People have been conditioned to think that science and the logical processes that it instils in one are no more than another creed rather than an alternative or complementary behaviour, which encourages individualism and cognitive free-thinking (rather than emotional or volitional [both of which are often led by the will of others]).
    The mass of droll television programmes, many of which convince people that science helps prove things, have a lot to answer for given that they have led people to (wrongly) believe that science functions as a judge or arbiter of truth – a role that many believe once was (or still is) the domain of (their) God alone.
    Personally, I have struggled with and now largely reject tv shows that portray scientists, because as far as I have seen they do not talk in probabilities or weight of evidence, but in absolutes, which are for the most part absent from science.
    Like many scientists (I have a Masters, though at present I do not work in a scientific field), were I to be presented with clear and convincing evidence of the existence of a supreme being (or even aliens, UFO’s, Bigfoot or anything else where belief or faith are essential for their propagation) or clear and overwhelming evidence that the current warming of the climate was entirely natural and beyond our control, I would happily proclaim it to the rooftops. Some scientists are religious, but even then they are aware of the distinction between their faith or belief system and their science. For them the two are not mutually exclusive. It’s a shame that so many others cannot appreciate this.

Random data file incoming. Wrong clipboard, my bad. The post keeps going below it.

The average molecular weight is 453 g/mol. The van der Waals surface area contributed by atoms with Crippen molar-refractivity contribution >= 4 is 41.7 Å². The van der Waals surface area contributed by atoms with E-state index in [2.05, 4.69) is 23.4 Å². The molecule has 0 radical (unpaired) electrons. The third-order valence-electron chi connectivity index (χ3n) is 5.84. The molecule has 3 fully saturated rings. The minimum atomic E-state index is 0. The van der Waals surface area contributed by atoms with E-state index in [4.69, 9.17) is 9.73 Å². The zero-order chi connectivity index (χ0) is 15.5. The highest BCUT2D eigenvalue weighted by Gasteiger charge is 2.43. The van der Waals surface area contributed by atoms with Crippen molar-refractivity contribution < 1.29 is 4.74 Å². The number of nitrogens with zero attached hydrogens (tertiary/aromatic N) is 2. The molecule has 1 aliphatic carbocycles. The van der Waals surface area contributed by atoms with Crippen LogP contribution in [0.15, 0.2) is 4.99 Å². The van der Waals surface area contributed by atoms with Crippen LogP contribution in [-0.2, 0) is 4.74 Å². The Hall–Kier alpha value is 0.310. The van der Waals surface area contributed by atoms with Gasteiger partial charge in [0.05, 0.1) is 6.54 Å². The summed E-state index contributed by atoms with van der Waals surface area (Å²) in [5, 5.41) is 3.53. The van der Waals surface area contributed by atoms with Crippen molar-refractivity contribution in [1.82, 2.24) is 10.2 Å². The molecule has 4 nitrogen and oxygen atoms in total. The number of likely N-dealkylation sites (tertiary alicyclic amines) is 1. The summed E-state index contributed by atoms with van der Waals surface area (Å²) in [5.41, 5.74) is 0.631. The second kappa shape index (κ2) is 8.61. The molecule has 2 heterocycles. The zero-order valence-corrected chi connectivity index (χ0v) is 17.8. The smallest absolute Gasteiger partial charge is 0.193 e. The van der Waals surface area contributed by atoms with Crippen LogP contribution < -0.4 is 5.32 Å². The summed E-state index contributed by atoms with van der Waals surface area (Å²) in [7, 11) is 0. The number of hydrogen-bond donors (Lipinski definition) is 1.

8. Reblogged this on manoffireandlight and commented:
    It’s crazy that action on ACC is dependent on anyone’s belief, given that it is empirical (and an awful lot of statistical/probabilistic) evidence of global warming that has led to the international consensus. Unfortunately, in a country so dominated by religious zealots and television, belief is king and proof one of many princes.
    People have been conditioned to think that science and the logical processes that it instils in one are no more than another creed rather than an alternative or complementary behaviour, which encourages individualism and cognitive free-thinking (rather than emotional or volitional [both of which are often led by the will of others]).
    The mass of droll television programmes, many of which convince people that science helps prove things, have a lot to answer for given that they have led people to (wrongly) believe that science functions as a judge or arbiter of truth – a role that many believe once was (or still is) the domain of (their) God alone.
    Personally, I have struggled with and now largely reject tv shows that portray scientists, because as far as I have seen they do not talk in probabilities or weight of evidence, but in absolutes, which are for the most part absent from science.
    Like many scientists (I have a Masters, though at present I do not work in a scientific field), were I to be presented with clear and convincing evidence of the existence of a supreme being (or even aliens, UFO’s, Bigfoot or anything else where belief or faith are essential for their propagation) or clear and overwhelming evidence that the current warming of the climate was entirely natural and beyond our control, I would happily proclaim it to the rooftops. Some scientists are religious, but even then they are aware of the distinction between their faith or belief system and their science. For them the two are not mutually exclusive. It’s a shame that so many others cannot appreciate this.


  9. […] Graph of the Day: Public Acceptance of Climate Change on Rebound « Climate Denial Crock of the Week […]